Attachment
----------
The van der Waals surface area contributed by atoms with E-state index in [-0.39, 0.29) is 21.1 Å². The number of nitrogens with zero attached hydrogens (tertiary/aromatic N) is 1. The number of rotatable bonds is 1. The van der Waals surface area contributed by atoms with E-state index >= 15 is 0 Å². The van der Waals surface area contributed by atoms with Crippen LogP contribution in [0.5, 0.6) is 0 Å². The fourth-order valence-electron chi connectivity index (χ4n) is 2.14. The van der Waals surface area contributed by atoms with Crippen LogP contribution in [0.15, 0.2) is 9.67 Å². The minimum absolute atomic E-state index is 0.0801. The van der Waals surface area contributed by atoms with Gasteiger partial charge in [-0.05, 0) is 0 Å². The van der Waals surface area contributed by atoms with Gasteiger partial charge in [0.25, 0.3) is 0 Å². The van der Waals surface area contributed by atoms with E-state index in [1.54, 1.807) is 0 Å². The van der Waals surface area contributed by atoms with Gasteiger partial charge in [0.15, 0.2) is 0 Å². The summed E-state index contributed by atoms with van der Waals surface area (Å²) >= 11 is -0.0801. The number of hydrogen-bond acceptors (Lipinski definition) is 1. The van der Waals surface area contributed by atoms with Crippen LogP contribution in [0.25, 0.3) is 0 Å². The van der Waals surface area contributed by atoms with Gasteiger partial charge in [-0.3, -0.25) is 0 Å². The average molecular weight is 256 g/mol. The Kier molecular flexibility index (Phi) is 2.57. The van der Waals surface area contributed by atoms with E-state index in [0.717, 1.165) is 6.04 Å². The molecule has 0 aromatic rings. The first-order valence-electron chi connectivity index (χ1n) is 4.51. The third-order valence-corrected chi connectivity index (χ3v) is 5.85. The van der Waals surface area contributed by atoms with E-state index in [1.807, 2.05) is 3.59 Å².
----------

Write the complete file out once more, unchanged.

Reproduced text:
The van der Waals surface area contributed by atoms with E-state index in [-0.39, 0.29) is 21.1 Å². The number of nitrogens with zero attached hydrogens (tertiary/aromatic N) is 1. The number of rotatable bonds is 1. The van der Waals surface area contributed by atoms with E-state index >= 15 is 0 Å². The van der Waals surface area contributed by atoms with Crippen LogP contribution in [0.5, 0.6) is 0 Å². The fourth-order valence-electron chi connectivity index (χ4n) is 2.14. The van der Waals surface area contributed by atoms with Crippen LogP contribution in [0.15, 0.2) is 9.67 Å². The minimum absolute atomic E-state index is 0.0801. The van der Waals surface area contributed by atoms with Gasteiger partial charge in [-0.05, 0) is 0 Å². The van der Waals surface area contributed by atoms with Gasteiger partial charge in [0.25, 0.3) is 0 Å². The van der Waals surface area contributed by atoms with E-state index in [1.54, 1.807) is 0 Å². The van der Waals surface area contributed by atoms with Gasteiger partial charge in [0.15, 0.2) is 0 Å². The summed E-state index contributed by atoms with van der Waals surface area (Å²) >= 11 is -0.0801. The number of hydrogen-bond acceptors (Lipinski definition) is 1. The van der Waals surface area contributed by atoms with Crippen LogP contribution in [0.25, 0.3) is 0 Å². The van der Waals surface area contributed by atoms with Gasteiger partial charge in [-0.3, -0.25) is 0 Å². The average molecular weight is 256 g/mol. The Kier molecular flexibility index (Phi) is 2.57. The van der Waals surface area contributed by atoms with E-state index in [0.717, 1.165) is 6.04 Å². The molecule has 0 aromatic rings. The first-order valence-electron chi connectivity index (χ1n) is 4.51. The third-order valence-corrected chi connectivity index (χ3v) is 5.85. The van der Waals surface area contributed by atoms with E-state index in [1.807, 2.05) is 3.59 Å².